Scott Edinburgh
August 26, 2022

Four Notable Takeaways from the Wharton MBA Class of 2024 Profile


The Wharton class profile for the class of 2024 was recently released. These facts and figures get a lot of attention each year, signaling four trends Personal MBA Coach expects to continue.

1. The ratio of male to female students is exactly 1:1.

Last year, for the first time in Wharton’s history, women made up the majority of the incoming class, 52% to be exact! While that percentage has dropped marginally by 2%, Wharton’s latest class profile consists of 50% male and 50% female students. The percentage of female students is a major jump from the class of 2022, where women accounted for 41% of the fall cohort.

2. Diversity continues to be top of mind for MBA Admissions Directors, and international representation remains high.

The new Wharton MBA class also reports that those enrolled in the class of 2024 represent 77 different countries. Collectively, international students account for 35% of the class.

Wharton also shared percentages of LGBTQ+ students, and race/ethnicity information from U.S. passport holders, asserting that these diverse backgrounds lead to “innovative ideas and solutions for the world’s next problem in business.” Notably, 8% of the class identifies as LGBTQ+ and 71% are from minority backgrounds.


3. Total number of applications was down.

While this comes as no surprise to Personal MBA Coach, Wharton announced that the school received roughly 1,000 fewer applications from those applying for 2022 intake compared to those applying to begin in 2021. While the school reported 7,338 applications last year, that number dropped to 6,319 this year.

This is a trend Personal MBA Coach predicts will continue through round 1 but slowly reversing as companies continually announce layoffs.

4. Average GMAT/GRE scores are strong.

Despite this decrease in applications, the average GMAT score this year for the incoming Wharton class is 733, matching last year’s score. Similarly, the average GRE score also remains the same (162 Quant and 162 Verbal). This is a testament to the competitive nature of the Wharton admissions process.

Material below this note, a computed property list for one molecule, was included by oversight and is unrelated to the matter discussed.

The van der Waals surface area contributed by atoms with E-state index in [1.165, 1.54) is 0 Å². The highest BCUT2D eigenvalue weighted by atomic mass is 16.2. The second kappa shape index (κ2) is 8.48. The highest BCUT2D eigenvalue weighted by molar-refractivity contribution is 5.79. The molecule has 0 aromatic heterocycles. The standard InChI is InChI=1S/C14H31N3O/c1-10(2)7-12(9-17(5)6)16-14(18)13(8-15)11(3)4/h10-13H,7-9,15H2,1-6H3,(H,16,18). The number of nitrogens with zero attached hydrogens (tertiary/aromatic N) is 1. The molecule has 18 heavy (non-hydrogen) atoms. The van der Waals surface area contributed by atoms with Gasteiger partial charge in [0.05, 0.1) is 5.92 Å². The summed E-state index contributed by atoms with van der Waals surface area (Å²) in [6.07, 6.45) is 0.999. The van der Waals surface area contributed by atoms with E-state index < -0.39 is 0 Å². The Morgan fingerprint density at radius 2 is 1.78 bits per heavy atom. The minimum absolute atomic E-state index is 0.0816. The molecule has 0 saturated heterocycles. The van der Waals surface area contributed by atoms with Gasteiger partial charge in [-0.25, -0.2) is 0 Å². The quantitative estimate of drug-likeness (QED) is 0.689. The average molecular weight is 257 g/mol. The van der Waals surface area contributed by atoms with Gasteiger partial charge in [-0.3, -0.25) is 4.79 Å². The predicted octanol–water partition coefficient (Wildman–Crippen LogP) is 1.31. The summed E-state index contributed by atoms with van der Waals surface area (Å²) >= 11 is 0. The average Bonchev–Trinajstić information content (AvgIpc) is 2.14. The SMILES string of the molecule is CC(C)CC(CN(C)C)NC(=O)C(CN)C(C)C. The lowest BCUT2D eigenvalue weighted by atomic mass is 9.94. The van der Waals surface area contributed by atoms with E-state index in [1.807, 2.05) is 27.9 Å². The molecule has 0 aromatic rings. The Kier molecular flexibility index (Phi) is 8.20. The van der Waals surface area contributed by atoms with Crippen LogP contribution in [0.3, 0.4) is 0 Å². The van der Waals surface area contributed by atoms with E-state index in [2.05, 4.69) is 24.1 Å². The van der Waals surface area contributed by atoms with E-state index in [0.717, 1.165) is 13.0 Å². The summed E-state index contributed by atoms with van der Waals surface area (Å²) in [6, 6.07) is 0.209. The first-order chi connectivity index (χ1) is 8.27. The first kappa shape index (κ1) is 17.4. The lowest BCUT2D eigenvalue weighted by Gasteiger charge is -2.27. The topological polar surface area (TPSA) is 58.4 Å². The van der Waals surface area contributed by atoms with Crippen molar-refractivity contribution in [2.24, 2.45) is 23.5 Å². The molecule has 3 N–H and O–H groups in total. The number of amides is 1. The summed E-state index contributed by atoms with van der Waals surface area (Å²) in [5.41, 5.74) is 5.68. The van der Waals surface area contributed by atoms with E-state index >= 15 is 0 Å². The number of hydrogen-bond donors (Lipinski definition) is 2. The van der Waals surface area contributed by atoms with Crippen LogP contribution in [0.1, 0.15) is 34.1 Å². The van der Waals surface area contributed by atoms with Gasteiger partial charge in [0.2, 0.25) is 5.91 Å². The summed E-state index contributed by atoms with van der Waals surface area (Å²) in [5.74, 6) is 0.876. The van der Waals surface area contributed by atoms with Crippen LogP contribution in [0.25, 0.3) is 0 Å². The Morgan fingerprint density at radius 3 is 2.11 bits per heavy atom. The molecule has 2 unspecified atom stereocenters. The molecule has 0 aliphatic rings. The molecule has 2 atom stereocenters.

This consistency in high average GMAT/GRE scores is not a surprise to Personal MBA Coach. We would not be surprised to see scores rise in the foreseeable future.


As Personal MBA Coach has noted in our blog on exam FAQs, the strength of average Wharton GMAT scores is due in part to test takers’ ability to sit for the exam up to 5 times within 12 months. The option to cancel scores also has contributed to the rise in average GMAT scores, as more candidates withdraw low attempts. As with the GMAT, GRE test takers can take the exam up to 5 times within any 12 months and cancel their score if they are not happy with the result.

If you have yet to take the GMAT/GRE or are planning to retake either test, researching average scores is a good place to start when determining your target score. Though candidates with unique backgrounds, exceptionally strong profiles, and from underrepresented applicant pools occasionally get in with lower scores, it is uncommon for most folks with scores more than 20 to 30 points below average to gain admission.

While the rest of the M7s and other top MBA programs have yet to release class profile information on the incoming class of 2024, we expect to see many of these trends continue across other top MBA programs.

MBA hopefuls who are building their target school lists can use this newly reported information as benchmarking data. Remember, however, that these numbers should serve only as an initial guide, as the entire applicant package matters more.

If you are seeking additional guidance in the school selection process, take a look at Personal MBA Coach’s Decision Making Guide!

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